The definitive work on the profound and surprising links between manic-depression and creativity, from the bestselling psychologist of bipolar disorders who wrote An Unquiet Mind.
One of the foremost psychologists in America, “Kay Jamison is plainly among the few who have a profound understanding of the relationship that exists between art and madness” (William Styron).
The anguished and volatile intensity associated with the artistic temperament was once thought to be a symptom of genius or eccentricity peculiar to artists, writers, and musicians. Her work, based on her study as a clinical psychologist and researcher in mood disorders, reveals that many artists subject to exalted highs and despairing lows were in fact engaged in a struggle with clinically identifiable manic-depressive illness.
Jamison presents proof of the biological foundations of this disease and applies what is known about the illness to the lives and works of some of the world's greatest artists including Lord Byron, Vincent Van Gogh, and Virginia Woolf.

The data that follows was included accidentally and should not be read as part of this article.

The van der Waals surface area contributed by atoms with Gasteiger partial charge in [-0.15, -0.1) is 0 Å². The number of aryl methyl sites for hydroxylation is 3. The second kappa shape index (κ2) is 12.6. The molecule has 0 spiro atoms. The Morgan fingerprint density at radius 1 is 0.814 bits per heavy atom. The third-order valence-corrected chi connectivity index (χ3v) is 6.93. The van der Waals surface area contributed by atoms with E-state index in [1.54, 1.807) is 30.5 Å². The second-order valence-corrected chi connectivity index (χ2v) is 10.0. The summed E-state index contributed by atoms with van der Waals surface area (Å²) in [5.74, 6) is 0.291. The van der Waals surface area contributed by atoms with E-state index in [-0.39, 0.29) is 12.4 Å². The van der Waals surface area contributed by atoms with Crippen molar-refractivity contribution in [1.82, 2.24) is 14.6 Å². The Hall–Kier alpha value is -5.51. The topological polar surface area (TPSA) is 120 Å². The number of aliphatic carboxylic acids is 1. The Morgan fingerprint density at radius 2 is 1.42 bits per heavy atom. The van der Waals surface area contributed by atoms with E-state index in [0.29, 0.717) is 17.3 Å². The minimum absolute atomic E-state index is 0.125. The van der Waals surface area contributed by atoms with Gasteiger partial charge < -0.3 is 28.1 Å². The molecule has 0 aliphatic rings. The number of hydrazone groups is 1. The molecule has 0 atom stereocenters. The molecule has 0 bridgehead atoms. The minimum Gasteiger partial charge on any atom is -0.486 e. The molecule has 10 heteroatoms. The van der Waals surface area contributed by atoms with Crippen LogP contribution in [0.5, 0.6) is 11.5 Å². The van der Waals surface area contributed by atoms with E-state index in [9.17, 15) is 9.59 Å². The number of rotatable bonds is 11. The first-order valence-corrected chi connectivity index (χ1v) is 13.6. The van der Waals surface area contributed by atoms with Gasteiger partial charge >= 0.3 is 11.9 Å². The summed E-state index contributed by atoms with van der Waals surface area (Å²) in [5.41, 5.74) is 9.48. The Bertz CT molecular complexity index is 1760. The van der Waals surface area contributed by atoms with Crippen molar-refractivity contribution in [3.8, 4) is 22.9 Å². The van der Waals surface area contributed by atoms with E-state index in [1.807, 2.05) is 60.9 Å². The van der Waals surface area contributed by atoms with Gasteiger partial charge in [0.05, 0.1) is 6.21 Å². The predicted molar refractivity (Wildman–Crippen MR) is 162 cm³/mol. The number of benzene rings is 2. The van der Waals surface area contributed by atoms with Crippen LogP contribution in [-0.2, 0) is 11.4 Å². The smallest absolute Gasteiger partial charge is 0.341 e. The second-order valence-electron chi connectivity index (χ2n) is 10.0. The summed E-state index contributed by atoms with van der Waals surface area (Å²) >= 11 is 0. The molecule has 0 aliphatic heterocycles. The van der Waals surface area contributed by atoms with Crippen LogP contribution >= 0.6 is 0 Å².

Study of manic depression and inspiration that for many will be a hard read but that makes its points convincingly - if only fragmentarily - chapter by chapter. The relation between madness and genius is a fascinating subject, and Jamison (Psychiatry/Johns Hopkins University School of Medicine) has a rich lode of firsthand observers to quote from: Byron, Coleridge, van Gogh, Robert Lowell, John Berryman, Sylvia Plath, Theodore Roethke, Virginia Woolf, and many more, all of whom offer spellbinding words about their bouts with manic depression (paranoia and schizophrenia aren't covered). The basic argument here is "not that all writers and artists are depressed, suicidal, or manic. It is, rather, that a greatly disproportionate number of them are; that the manic-depressive and artistic temperaments are, in many ways, overlapping ones; and that the two temperaments are causally related to one another." Genealogical studies of famed manic depressives show a definite genetic linkage, which is complemented by a seasonal one: Jamison includes seasonal tables of mood disorders, fluctuating productivity ("winter depression...summer hypomanias"), and peak times for suicide. Lithium and newer drugs, she explains, often dampen creative highs while relieving victims of turmoil and suicidal lows, but calm periods at optimum serum blood levels may allow longer, more productive periods of creativity. Some sufferers, however, choose to go with the lows for the rewards of the hypomanic state when it returns (hypomania is a middling state that gives a rich lift before the hyperactivity of mania or the colossal bleakness of melancholia). Jamison also finds a high incidence of manic depression among substance abusers, although she doesn't study the incidence of illness among abstinent drinkers or drug-abusers. Clear writing and research, but heavily clinical. (Kirkus Reviews)